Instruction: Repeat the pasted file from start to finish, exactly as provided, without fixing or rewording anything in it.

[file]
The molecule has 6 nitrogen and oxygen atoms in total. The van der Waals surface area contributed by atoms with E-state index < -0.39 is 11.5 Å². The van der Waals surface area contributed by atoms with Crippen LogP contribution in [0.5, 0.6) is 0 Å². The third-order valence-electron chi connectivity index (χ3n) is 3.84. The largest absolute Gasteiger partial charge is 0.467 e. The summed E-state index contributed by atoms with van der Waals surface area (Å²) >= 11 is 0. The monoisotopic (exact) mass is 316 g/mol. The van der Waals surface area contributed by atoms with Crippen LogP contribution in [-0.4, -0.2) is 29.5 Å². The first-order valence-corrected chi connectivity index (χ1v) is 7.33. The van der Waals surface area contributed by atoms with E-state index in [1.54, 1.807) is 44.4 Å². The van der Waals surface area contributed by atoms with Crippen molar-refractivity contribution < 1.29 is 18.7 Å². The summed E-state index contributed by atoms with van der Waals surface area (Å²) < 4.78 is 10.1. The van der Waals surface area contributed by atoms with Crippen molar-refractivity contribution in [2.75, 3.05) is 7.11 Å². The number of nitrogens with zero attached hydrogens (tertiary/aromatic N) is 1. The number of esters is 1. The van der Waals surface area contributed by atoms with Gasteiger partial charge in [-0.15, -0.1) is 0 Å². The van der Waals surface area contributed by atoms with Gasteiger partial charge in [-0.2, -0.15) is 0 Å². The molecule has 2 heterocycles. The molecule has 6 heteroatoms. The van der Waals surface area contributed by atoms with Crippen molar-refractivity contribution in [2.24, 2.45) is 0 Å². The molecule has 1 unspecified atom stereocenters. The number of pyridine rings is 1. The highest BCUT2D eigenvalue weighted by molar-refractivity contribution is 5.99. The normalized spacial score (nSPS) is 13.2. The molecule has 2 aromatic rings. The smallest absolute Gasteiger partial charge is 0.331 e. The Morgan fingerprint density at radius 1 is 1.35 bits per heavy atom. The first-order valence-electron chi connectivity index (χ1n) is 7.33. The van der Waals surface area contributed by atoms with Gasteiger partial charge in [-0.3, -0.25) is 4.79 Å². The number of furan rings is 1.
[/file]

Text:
The molecule has 6 nitrogen and oxygen atoms in total. The van der Waals surface area contributed by atoms with E-state index < -0.39 is 11.5 Å². The van der Waals surface area contributed by atoms with Crippen LogP contribution in [0.5, 0.6) is 0 Å². The third-order valence-electron chi connectivity index (χ3n) is 3.84. The largest absolute Gasteiger partial charge is 0.467 e. The summed E-state index contributed by atoms with van der Waals surface area (Å²) >= 11 is 0. The monoisotopic (exact) mass is 316 g/mol. The van der Waals surface area contributed by atoms with Crippen LogP contribution in [-0.4, -0.2) is 29.5 Å². The first-order valence-corrected chi connectivity index (χ1v) is 7.33. The van der Waals surface area contributed by atoms with E-state index in [1.54, 1.807) is 44.4 Å². The van der Waals surface area contributed by atoms with Crippen molar-refractivity contribution < 1.29 is 18.7 Å². The summed E-state index contributed by atoms with van der Waals surface area (Å²) < 4.78 is 10.1. The van der Waals surface area contributed by atoms with Crippen molar-refractivity contribution in [2.75, 3.05) is 7.11 Å². The number of nitrogens with zero attached hydrogens (tertiary/aromatic N) is 1. The number of esters is 1. The van der Waals surface area contributed by atoms with Gasteiger partial charge in [-0.15, -0.1) is 0 Å². The van der Waals surface area contributed by atoms with Gasteiger partial charge in [-0.2, -0.15) is 0 Å². The molecule has 2 heterocycles. The molecule has 6 heteroatoms. The van der Waals surface area contributed by atoms with Crippen molar-refractivity contribution in [2.24, 2.45) is 0 Å². The molecule has 1 unspecified atom stereocenters. The number of pyridine rings is 1. The highest BCUT2D eigenvalue weighted by molar-refractivity contribution is 5.99. The normalized spacial score (nSPS) is 13.2. The molecule has 2 aromatic rings. The smallest absolute Gasteiger partial charge is 0.331 e. The Morgan fingerprint density at radius 1 is 1.35 bits per heavy atom. The first-order valence-electron chi connectivity index (χ1n) is 7.33. The van der Waals surface area contributed by atoms with Gasteiger partial charge in [-0.3, -0.25) is 4.79 Å². The number of furan rings is 1.